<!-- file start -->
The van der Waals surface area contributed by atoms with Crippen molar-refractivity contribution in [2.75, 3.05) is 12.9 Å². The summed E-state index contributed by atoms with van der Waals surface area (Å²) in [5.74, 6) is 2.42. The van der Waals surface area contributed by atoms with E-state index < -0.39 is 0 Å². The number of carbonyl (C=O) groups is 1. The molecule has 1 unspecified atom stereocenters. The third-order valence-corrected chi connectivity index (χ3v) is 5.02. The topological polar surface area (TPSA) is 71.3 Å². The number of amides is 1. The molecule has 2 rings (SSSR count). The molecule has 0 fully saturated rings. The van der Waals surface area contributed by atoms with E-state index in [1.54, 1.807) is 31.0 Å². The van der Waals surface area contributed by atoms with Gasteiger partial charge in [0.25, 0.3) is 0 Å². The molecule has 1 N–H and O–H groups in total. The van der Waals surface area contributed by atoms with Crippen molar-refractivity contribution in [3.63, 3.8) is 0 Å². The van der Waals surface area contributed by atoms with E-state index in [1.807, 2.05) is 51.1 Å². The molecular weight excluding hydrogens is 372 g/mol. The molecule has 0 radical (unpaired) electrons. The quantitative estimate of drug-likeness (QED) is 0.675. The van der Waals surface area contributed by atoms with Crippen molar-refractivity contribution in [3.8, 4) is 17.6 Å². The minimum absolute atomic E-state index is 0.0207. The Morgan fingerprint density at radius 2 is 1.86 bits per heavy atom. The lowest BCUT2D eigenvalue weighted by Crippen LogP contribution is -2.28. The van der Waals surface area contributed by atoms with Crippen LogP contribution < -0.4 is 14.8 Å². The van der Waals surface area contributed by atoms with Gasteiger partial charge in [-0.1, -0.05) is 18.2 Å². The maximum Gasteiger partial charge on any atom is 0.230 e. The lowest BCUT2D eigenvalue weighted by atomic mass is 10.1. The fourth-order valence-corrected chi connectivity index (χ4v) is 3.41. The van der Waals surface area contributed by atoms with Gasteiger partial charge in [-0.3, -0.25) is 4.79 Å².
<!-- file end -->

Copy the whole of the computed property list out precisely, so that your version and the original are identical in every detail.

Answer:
The van der Waals surface area contributed by atoms with Crippen molar-refractivity contribution in [2.75, 3.05) is 12.9 Å². The summed E-state index contributed by atoms with van der Waals surface area (Å²) in [5.74, 6) is 2.42. The van der Waals surface area contributed by atoms with E-state index < -0.39 is 0 Å². The number of carbonyl (C=O) groups is 1. The molecule has 1 unspecified atom stereocenters. The third-order valence-corrected chi connectivity index (χ3v) is 5.02. The topological polar surface area (TPSA) is 71.3 Å². The number of amides is 1. The molecule has 2 rings (SSSR count). The molecule has 0 fully saturated rings. The van der Waals surface area contributed by atoms with E-state index in [1.54, 1.807) is 31.0 Å². The van der Waals surface area contributed by atoms with Gasteiger partial charge in [0.25, 0.3) is 0 Å². The molecule has 1 N–H and O–H groups in total. The van der Waals surface area contributed by atoms with Crippen molar-refractivity contribution in [3.63, 3.8) is 0 Å². The van der Waals surface area contributed by atoms with E-state index in [1.807, 2.05) is 51.1 Å². The molecular weight excluding hydrogens is 372 g/mol. The molecule has 0 radical (unpaired) electrons. The quantitative estimate of drug-likeness (QED) is 0.675. The van der Waals surface area contributed by atoms with Crippen molar-refractivity contribution in [3.8, 4) is 17.6 Å². The minimum absolute atomic E-state index is 0.0207. The Morgan fingerprint density at radius 2 is 1.86 bits per heavy atom. The lowest BCUT2D eigenvalue weighted by Crippen LogP contribution is -2.28. The van der Waals surface area contributed by atoms with Crippen LogP contribution < -0.4 is 14.8 Å². The van der Waals surface area contributed by atoms with Gasteiger partial charge in [-0.1, -0.05) is 18.2 Å². The maximum Gasteiger partial charge on any atom is 0.230 e. The lowest BCUT2D eigenvalue weighted by atomic mass is 10.1. The fourth-order valence-corrected chi connectivity index (χ4v) is 3.41. The van der Waals surface area contributed by atoms with Gasteiger partial charge in [-0.3, -0.25) is 4.79 Å².